Bryan Caplan  

I Don't Want to Be a Paul Ehrlich

Political Put-Down of the Year... Canadian Caplania...

I've figured out a way to operationalize a bail-out bet. Method: In five years, the government itself is supposed to publicly announce whether the bail-out lost money. I propose to use the government's self-assessment in five years to adjudicate the bet. As Newsday explains:

If after five years the Treasury Department has lost money in its program to buy and resell the mortgage-backed securities, Congress and the next president will develop a program to recoup its losses from participating companies.
I'm not holding my breath about "recouping," but if the bill passes, the government will have to say whether it lost money. (Notice: The bill carefully times the assessment to come after the next election. How clever is that?) And while I expect some fishy accounting, I don't think it will be enough to turn a loss into a gain. So I'm tentatively willing to bet at even odds that, in five years, the government will say it lost money.

But first: I don't want to be a Paul Ehrlich. So you tell me: Would I be walking right into a sucker bet of my own making?

Your comments will have a big influence on my decision, so vote early and often. :-)

Comments and Sharing

COMMENTS (7 to date)
Alex J. writes:

I expect something like this: The government will spend 700G$ purchasing assets. Later the government will spend 300G$ more supporting the bailout plan, but will label it as something else or as "off budget". The government will over time sell its purchased assets for 800G$. It will then claim to have made a 100G$ profit.

OneEyedMan writes:

Do you think that the government measure will include the cost of funds?

Jason writes:

I think it may be a suckers bet. Just some quick points:

Some of these distressed securities are trading at 17 to 20 cents on the dollar. That's right down at bankruptcy levels. Lets say he buys the stuff at 50 cents on the dollar. Now, not only can the Treasury rewrite the rules of "default", keeping these securities alive, they can also pump tons of money into the economy. More importantly, 50% loss rates with 0 recovery would be pretty apocalyptic by any measure. If the problem is (as the Fed seems to be guessing) a liquidity problem, then just holding onto these suckers for a couple of years and selling them back out would net them a profit.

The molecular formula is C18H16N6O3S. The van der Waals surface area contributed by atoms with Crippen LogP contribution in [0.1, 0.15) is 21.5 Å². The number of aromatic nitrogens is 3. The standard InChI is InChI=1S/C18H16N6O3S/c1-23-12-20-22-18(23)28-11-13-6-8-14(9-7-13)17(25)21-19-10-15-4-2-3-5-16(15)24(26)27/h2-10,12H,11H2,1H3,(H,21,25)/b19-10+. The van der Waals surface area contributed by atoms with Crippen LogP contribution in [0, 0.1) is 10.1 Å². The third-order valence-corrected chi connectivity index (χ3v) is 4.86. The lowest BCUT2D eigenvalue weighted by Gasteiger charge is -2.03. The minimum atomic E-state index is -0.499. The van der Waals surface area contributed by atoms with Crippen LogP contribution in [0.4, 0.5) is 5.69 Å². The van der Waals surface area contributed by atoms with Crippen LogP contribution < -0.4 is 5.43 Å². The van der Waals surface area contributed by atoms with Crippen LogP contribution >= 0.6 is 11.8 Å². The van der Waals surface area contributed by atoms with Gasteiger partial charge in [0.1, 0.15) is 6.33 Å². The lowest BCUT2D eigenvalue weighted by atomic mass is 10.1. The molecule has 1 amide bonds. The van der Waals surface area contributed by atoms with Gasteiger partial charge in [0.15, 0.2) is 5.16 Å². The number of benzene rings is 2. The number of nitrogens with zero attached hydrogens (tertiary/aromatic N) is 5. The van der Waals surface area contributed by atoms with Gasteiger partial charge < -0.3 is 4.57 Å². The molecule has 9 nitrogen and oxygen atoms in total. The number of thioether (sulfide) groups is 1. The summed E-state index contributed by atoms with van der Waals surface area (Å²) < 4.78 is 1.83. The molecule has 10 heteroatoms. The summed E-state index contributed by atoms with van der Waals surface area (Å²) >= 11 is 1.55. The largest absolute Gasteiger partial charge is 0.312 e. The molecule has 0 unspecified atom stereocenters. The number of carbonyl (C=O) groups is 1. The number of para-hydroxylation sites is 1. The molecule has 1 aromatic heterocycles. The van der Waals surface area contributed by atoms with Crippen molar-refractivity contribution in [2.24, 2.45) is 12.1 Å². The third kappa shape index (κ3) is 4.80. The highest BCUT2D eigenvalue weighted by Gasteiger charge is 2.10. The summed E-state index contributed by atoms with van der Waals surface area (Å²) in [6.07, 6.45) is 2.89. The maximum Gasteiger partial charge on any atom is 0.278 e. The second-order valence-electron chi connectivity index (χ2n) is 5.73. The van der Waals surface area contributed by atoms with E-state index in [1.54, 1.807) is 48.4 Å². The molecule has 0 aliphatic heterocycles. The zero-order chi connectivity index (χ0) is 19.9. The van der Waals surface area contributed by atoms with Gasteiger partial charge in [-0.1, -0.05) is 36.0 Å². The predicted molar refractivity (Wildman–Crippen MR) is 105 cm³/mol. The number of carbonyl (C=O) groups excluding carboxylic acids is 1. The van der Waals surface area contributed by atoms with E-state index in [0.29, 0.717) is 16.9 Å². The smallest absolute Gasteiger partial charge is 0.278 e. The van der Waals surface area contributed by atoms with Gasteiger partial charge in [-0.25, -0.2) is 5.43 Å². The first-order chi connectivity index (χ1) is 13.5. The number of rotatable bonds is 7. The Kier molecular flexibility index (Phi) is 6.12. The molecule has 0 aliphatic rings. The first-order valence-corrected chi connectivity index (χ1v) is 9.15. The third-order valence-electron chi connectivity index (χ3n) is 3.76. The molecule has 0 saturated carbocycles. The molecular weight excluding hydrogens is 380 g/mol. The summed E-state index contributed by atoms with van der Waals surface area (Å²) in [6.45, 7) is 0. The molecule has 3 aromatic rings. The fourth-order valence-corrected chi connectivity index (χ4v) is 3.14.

Depending on the asset managers they hire, they would have to work hard at losing money.

cvd writes:

Given the government's normal methods of accounting, I think you'd be a fool to make a bet that would depend on reliable and meaningful numbers that stem from government accounting. I guarantee they'll show a profit, though we may have no idea how.

Sam writes:

Color me cynical, but I think you're betting on a sure thing. In five years, will Congress and the President want to develop a new program to "recoup its losses"? The answer is surely, "Yes".

So the President will direct the Treasury Secretary to report a loss.

jsalvati writes:

If this is something that can be mechanized relatively easy, can someone set up an intrade contract?

michael e sullivan writes:

definitely a sucker bet.

Are we sure that the government measure will account for all costs? Will it account for inflation?

I can imagine many scenarios whereby you would win this bet under any *reasonable* measure, but lose it under many possible measures typical of political reporting.

Treasury invests $700Bil. Treasury prints a pile of money, inflation flirts with double digits for a few years. Government sells securities for $800bil, declares $100B profit, while real return was actually negative. 5 years is a long time for games like this to make a giant difference.

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